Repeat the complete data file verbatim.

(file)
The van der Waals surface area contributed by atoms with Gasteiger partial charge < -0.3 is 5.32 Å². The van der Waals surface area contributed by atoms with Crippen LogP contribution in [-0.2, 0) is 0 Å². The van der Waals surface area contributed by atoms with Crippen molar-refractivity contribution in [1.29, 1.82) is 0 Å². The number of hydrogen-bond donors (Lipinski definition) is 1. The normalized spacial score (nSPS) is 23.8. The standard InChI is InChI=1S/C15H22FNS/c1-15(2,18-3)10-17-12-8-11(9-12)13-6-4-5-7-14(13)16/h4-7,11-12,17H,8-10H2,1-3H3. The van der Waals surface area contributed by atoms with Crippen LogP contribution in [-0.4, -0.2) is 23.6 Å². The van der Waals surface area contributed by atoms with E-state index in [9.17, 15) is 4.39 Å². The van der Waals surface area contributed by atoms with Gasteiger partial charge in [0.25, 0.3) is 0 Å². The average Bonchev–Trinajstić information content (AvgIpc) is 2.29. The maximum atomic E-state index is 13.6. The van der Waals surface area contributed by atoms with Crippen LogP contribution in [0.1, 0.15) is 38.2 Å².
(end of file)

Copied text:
The van der Waals surface area contributed by atoms with Gasteiger partial charge < -0.3 is 5.32 Å². The van der Waals surface area contributed by atoms with Crippen LogP contribution in [-0.2, 0) is 0 Å². The van der Waals surface area contributed by atoms with Crippen molar-refractivity contribution in [1.29, 1.82) is 0 Å². The number of hydrogen-bond donors (Lipinski definition) is 1. The normalized spacial score (nSPS) is 23.8. The standard InChI is InChI=1S/C15H22FNS/c1-15(2,18-3)10-17-12-8-11(9-12)13-6-4-5-7-14(13)16/h4-7,11-12,17H,8-10H2,1-3H3. The van der Waals surface area contributed by atoms with Crippen LogP contribution in [-0.4, -0.2) is 23.6 Å². The van der Waals surface area contributed by atoms with E-state index in [9.17, 15) is 4.39 Å². The van der Waals surface area contributed by atoms with Gasteiger partial charge in [0.25, 0.3) is 0 Å². The average Bonchev–Trinajstić information content (AvgIpc) is 2.29. The maximum atomic E-state index is 13.6. The van der Waals surface area contributed by atoms with Crippen LogP contribution in [0.1, 0.15) is 38.2 Å².